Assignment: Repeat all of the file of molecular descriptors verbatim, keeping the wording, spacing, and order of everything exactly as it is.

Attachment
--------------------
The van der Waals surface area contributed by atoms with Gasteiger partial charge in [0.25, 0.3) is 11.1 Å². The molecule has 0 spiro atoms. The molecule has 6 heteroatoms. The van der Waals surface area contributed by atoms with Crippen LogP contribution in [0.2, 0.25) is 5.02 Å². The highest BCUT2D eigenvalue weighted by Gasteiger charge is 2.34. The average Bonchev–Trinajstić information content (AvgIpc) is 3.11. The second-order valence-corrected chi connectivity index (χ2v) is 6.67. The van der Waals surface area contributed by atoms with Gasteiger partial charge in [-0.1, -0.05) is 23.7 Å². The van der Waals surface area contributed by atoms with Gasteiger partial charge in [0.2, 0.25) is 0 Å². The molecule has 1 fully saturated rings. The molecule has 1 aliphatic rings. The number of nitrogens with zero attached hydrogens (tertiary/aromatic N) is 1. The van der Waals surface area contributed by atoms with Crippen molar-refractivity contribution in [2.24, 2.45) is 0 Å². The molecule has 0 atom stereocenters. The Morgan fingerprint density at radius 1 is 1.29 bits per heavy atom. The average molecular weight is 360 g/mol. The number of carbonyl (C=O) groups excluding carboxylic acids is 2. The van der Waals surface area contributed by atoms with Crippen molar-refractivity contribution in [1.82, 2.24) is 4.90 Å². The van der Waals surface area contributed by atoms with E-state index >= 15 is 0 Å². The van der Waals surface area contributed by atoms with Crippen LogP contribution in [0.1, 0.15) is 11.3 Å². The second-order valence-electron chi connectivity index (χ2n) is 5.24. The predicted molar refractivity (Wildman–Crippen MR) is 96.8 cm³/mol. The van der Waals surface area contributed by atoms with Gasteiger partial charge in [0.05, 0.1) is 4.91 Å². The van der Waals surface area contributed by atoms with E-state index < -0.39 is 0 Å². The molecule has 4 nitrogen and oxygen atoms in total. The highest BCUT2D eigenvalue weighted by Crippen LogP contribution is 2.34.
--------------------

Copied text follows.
The van der Waals surface area contributed by atoms with Gasteiger partial charge in [0.25, 0.3) is 11.1 Å². The molecule has 0 spiro atoms. The molecule has 6 heteroatoms. The van der Waals surface area contributed by atoms with Crippen LogP contribution in [0.2, 0.25) is 5.02 Å². The highest BCUT2D eigenvalue weighted by Gasteiger charge is 2.34. The average Bonchev–Trinajstić information content (AvgIpc) is 3.11. The second-order valence-corrected chi connectivity index (χ2v) is 6.67. The van der Waals surface area contributed by atoms with Gasteiger partial charge in [-0.1, -0.05) is 23.7 Å². The van der Waals surface area contributed by atoms with Gasteiger partial charge in [0.2, 0.25) is 0 Å². The molecule has 1 fully saturated rings. The molecule has 1 aliphatic rings. The number of nitrogens with zero attached hydrogens (tertiary/aromatic N) is 1. The van der Waals surface area contributed by atoms with Crippen molar-refractivity contribution in [2.24, 2.45) is 0 Å². The molecule has 0 atom stereocenters. The Morgan fingerprint density at radius 1 is 1.29 bits per heavy atom. The average molecular weight is 360 g/mol. The number of carbonyl (C=O) groups excluding carboxylic acids is 2. The van der Waals surface area contributed by atoms with Crippen molar-refractivity contribution in [1.82, 2.24) is 4.90 Å². The van der Waals surface area contributed by atoms with E-state index >= 15 is 0 Å². The van der Waals surface area contributed by atoms with Crippen LogP contribution in [0.1, 0.15) is 11.3 Å². The second-order valence-electron chi connectivity index (χ2n) is 5.24. The predicted molar refractivity (Wildman–Crippen MR) is 96.8 cm³/mol. The van der Waals surface area contributed by atoms with Gasteiger partial charge in [0.05, 0.1) is 4.91 Å². The van der Waals surface area contributed by atoms with E-state index < -0.39 is 0 Å². The molecule has 4 nitrogen and oxygen atoms in total. The highest BCUT2D eigenvalue weighted by Crippen LogP contribution is 2.34.